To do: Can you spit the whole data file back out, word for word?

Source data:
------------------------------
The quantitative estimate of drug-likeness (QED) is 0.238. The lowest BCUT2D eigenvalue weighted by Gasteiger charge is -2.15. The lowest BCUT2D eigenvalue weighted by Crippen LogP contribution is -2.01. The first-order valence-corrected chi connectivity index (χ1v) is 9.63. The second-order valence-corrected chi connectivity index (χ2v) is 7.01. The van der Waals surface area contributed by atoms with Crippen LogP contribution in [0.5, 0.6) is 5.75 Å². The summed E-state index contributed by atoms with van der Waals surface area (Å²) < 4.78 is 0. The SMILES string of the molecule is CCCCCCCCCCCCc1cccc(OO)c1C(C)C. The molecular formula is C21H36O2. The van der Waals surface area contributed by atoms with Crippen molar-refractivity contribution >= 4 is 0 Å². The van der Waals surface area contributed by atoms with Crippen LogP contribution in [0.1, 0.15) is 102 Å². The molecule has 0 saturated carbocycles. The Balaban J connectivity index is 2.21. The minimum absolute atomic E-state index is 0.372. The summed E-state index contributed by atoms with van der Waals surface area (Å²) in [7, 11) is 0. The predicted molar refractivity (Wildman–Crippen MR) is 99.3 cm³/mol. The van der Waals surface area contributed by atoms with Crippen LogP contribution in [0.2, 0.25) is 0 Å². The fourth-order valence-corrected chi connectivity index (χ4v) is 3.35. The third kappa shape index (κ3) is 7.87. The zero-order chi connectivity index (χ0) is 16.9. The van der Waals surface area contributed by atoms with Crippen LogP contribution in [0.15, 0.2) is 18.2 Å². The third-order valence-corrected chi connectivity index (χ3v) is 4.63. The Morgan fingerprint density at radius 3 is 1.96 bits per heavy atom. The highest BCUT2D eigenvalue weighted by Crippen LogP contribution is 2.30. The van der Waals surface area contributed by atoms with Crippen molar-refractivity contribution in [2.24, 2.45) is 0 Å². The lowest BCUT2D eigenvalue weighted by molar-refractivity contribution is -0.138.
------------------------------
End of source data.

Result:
The quantitative estimate of drug-likeness (QED) is 0.238. The lowest BCUT2D eigenvalue weighted by Gasteiger charge is -2.15. The lowest BCUT2D eigenvalue weighted by Crippen LogP contribution is -2.01. The first-order valence-corrected chi connectivity index (χ1v) is 9.63. The second-order valence-corrected chi connectivity index (χ2v) is 7.01. The van der Waals surface area contributed by atoms with Crippen LogP contribution in [0.5, 0.6) is 5.75 Å². The summed E-state index contributed by atoms with van der Waals surface area (Å²) < 4.78 is 0. The SMILES string of the molecule is CCCCCCCCCCCCc1cccc(OO)c1C(C)C. The molecular formula is C21H36O2. The van der Waals surface area contributed by atoms with Crippen molar-refractivity contribution >= 4 is 0 Å². The van der Waals surface area contributed by atoms with Crippen LogP contribution in [0.1, 0.15) is 102 Å². The molecule has 0 saturated carbocycles. The Balaban J connectivity index is 2.21. The minimum absolute atomic E-state index is 0.372. The summed E-state index contributed by atoms with van der Waals surface area (Å²) in [7, 11) is 0. The predicted molar refractivity (Wildman–Crippen MR) is 99.3 cm³/mol. The van der Waals surface area contributed by atoms with Crippen LogP contribution in [0.2, 0.25) is 0 Å². The fourth-order valence-corrected chi connectivity index (χ4v) is 3.35. The third kappa shape index (κ3) is 7.87. The zero-order chi connectivity index (χ0) is 16.9. The van der Waals surface area contributed by atoms with Crippen LogP contribution in [0.15, 0.2) is 18.2 Å². The third-order valence-corrected chi connectivity index (χ3v) is 4.63. The Morgan fingerprint density at radius 3 is 1.96 bits per heavy atom. The highest BCUT2D eigenvalue weighted by Crippen LogP contribution is 2.30. The van der Waals surface area contributed by atoms with Crippen molar-refractivity contribution in [2.24, 2.45) is 0 Å². The lowest BCUT2D eigenvalue weighted by molar-refractivity contribution is -0.138.